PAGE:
Body armor troubles police

Use on streets hints it's too easy to buy

April 25, 2000|By Peter Hermann | Peter Hermann,SUN STAFF

The shooting Thursday night was brazen, but not unusual by Baltimore standards. A teen-ager stood at a street corner and unloaded a semiautomatic handgun into a small crowd, hitting one man in the leg.

It was what the young man was wearing that astounded Baltimore's new police commissioner: His chest and back were protected with body armor.

"This incident speaks for itself," said an angry Edward T. Norris after the teen-ager was charged with killing an officer as he made a getaway in a Ford Bronco and plowed into a cruiser. "I need not say any more."

Police in at least one part of the city -- Southwest Baltimore -- said they are finding more and more suspects wearing or in possession of body armor. It is a problem that continues to alarm law enforcement officials.

"It's not something that should be in the hands of criminals," said Officer Gary McLhinney, president of the city's police union, which pushed unsuccessfully for state legislation in 1998 to restrict the sale of body armor.

How the 17-year-old, who has been charged with first-degree murder in the death of Officer Kevon Gavin, got the vest has not been determined by homicide detectives. Most vests have serial numbers, but this one has not yet been traced, officials said.

Body armor is available in gun stores throughout the Baltimore region and, although any citizen is legally allowed to buy one, most merchants say they choose their customers carefully: police, security guards, merchants or others who can prove a need.

"I've had people offer me three times retail, but I won't sell it to them," said Sam Walters, a retired city officer who runs the downtown Cop Shop, a police supply store. "Legally you can sell them. Morally, I don't."

Yesterday morning, Walters said, he turned down a man who said he ran a business out of his house and had been robbed several times. But a check found the man had never reported the robberies to police.

There are other ways to get a vest. The Internet is full of companies that offer them. Some cater to police, others to survivalists.

The International Association of Chiefs of Police has lobbied for years to put an end to the practice.

"The safety of law enforcement has often been compromised by body armor worn by criminals," the association's position statement says. "Sales should be conducted in person in order to make it more difficult for criminals to acquire and use while committing crimes of violence."

The issue gained publicity in Baltimore two years ago when a man started a business, 22nd Century Body Armor, and advertised with a billboard on Reisterstown Road: "Life Insurance for the 90s."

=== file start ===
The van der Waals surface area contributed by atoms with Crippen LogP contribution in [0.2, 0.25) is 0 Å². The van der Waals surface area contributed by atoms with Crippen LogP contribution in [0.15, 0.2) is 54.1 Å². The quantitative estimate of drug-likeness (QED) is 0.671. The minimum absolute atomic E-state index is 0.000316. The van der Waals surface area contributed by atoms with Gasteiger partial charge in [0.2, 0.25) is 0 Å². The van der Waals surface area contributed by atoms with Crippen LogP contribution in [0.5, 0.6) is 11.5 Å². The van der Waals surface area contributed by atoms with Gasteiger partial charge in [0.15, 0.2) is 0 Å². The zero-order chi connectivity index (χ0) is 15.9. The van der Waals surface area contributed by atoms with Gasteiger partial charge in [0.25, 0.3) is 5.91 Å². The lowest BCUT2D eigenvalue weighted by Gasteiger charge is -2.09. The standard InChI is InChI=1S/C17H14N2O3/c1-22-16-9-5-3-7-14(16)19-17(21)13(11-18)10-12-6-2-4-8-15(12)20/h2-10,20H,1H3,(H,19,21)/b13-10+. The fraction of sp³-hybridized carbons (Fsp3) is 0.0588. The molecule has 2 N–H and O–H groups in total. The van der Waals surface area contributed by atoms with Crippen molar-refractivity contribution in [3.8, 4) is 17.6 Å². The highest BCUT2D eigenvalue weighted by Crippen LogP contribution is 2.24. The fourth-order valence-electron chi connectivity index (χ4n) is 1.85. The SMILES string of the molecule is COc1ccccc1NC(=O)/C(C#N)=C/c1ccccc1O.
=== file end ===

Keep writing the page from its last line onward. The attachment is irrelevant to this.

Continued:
"I had to think of something that everyone needs and nobody is selling," the company's owner, Robert Abrams, said at the time. "I believe there is a market, since so many of us are being killed."

Abrams unsuccessfully sued the city, the police union and a billboard company after public pressure from the mayor led to the cancellation of his billboard contract.

The controversy prompted the introduction of two bills in the state legislature. One, which would have restricted sales of body armor to a select class of buyers, failed. Lawmakers enacted a provision that makes it a crime punishable by up to five years in prison to commit an offense while wearing a bullet-resistant vest.

How many suspects are showing up on city streets clad in body armor is difficult to determine. Most police commanders throughout the city said they had seen it rarely, if at all.

The head of the Southwestern District, Maj. George L. Klein, where Gavin worked, said his officers are finding the vests in raids on drug houses and being worn by street-level drug dealers and enforcers.

"You can order them from anywhere," Klein said. "You just got to get one of those police security catalogs."

Asked about body armor, groups of young men clustered on corners in southern Baltimore yesterday answered with bewilderment. "I know the police got them," said one man in Westport. "I don't know no one else who got one."

A young man in the Mount Winans neighborhood said, "That would be a once in a lifetime thing if I saw that."

Mike Long, 24, a friend of the teen-ager charged in the officer's death last week, said he knows of many people who have vests. He said the trend grew after a shooting on Mothers Day last year on Harlem Avenue.

"As far as that, you got to look at it like we are trying to protect ourselves out here," he said.

Police were unable yesterday to point to recent examples of criminals and body armor. But in 1990 and 1991, they tracked seizures throughout the city and came up with about a dozen cases. In May 1990, an officer stopped a man wanted on two murder charges who was wearing a vest.

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